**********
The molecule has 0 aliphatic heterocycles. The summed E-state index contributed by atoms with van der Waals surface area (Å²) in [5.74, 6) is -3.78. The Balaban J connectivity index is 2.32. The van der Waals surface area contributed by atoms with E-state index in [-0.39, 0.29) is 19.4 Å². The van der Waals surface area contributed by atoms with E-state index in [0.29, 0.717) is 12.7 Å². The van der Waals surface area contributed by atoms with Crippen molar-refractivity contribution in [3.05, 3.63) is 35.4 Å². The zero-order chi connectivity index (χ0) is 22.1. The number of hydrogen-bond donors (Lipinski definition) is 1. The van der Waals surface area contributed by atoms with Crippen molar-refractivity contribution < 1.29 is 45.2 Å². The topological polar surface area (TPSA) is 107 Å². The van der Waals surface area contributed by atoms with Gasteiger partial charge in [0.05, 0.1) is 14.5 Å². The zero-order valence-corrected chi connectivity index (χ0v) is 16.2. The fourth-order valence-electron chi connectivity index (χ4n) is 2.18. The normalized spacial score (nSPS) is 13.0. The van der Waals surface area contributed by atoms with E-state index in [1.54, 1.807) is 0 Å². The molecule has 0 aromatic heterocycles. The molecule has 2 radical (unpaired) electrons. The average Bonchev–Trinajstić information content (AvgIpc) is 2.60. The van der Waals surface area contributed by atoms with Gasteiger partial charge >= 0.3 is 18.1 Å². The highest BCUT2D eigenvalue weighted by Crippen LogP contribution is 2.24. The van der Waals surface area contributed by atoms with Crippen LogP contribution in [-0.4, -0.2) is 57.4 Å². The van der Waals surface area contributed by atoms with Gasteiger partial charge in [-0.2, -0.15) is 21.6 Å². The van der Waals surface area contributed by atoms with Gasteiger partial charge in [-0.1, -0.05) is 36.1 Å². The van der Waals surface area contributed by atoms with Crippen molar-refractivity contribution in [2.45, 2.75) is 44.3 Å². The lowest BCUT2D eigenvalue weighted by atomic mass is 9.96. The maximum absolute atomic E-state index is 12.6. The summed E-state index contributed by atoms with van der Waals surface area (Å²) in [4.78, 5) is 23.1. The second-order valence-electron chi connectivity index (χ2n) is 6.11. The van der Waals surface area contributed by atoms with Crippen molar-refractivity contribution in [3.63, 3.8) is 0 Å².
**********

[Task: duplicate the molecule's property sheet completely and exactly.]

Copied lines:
The molecule has 0 aliphatic heterocycles. The summed E-state index contributed by atoms with van der Waals surface area (Å²) in [5.74, 6) is -3.78. The Balaban J connectivity index is 2.32. The van der Waals surface area contributed by atoms with E-state index in [-0.39, 0.29) is 19.4 Å². The van der Waals surface area contributed by atoms with E-state index in [0.29, 0.717) is 12.7 Å². The van der Waals surface area contributed by atoms with Crippen molar-refractivity contribution in [3.05, 3.63) is 35.4 Å². The zero-order chi connectivity index (χ0) is 22.1. The number of hydrogen-bond donors (Lipinski definition) is 1. The van der Waals surface area contributed by atoms with Crippen molar-refractivity contribution < 1.29 is 45.2 Å². The topological polar surface area (TPSA) is 107 Å². The van der Waals surface area contributed by atoms with Gasteiger partial charge in [0.05, 0.1) is 14.5 Å². The zero-order valence-corrected chi connectivity index (χ0v) is 16.2. The fourth-order valence-electron chi connectivity index (χ4n) is 2.18. The normalized spacial score (nSPS) is 13.0. The van der Waals surface area contributed by atoms with E-state index in [1.54, 1.807) is 0 Å². The molecule has 0 aromatic heterocycles. The molecule has 2 radical (unpaired) electrons. The average Bonchev–Trinajstić information content (AvgIpc) is 2.60. The van der Waals surface area contributed by atoms with Gasteiger partial charge >= 0.3 is 18.1 Å². The highest BCUT2D eigenvalue weighted by Crippen LogP contribution is 2.24. The van der Waals surface area contributed by atoms with Crippen LogP contribution in [-0.4, -0.2) is 57.4 Å². The van der Waals surface area contributed by atoms with Gasteiger partial charge in [-0.2, -0.15) is 21.6 Å². The van der Waals surface area contributed by atoms with Gasteiger partial charge in [-0.1, -0.05) is 36.1 Å². The van der Waals surface area contributed by atoms with Crippen molar-refractivity contribution in [2.45, 2.75) is 44.3 Å². The lowest BCUT2D eigenvalue weighted by atomic mass is 9.96. The maximum absolute atomic E-state index is 12.6. The summed E-state index contributed by atoms with van der Waals surface area (Å²) in [4.78, 5) is 23.1. The second-order valence-electron chi connectivity index (χ2n) is 6.11. The van der Waals surface area contributed by atoms with Crippen molar-refractivity contribution in [3.63, 3.8) is 0 Å².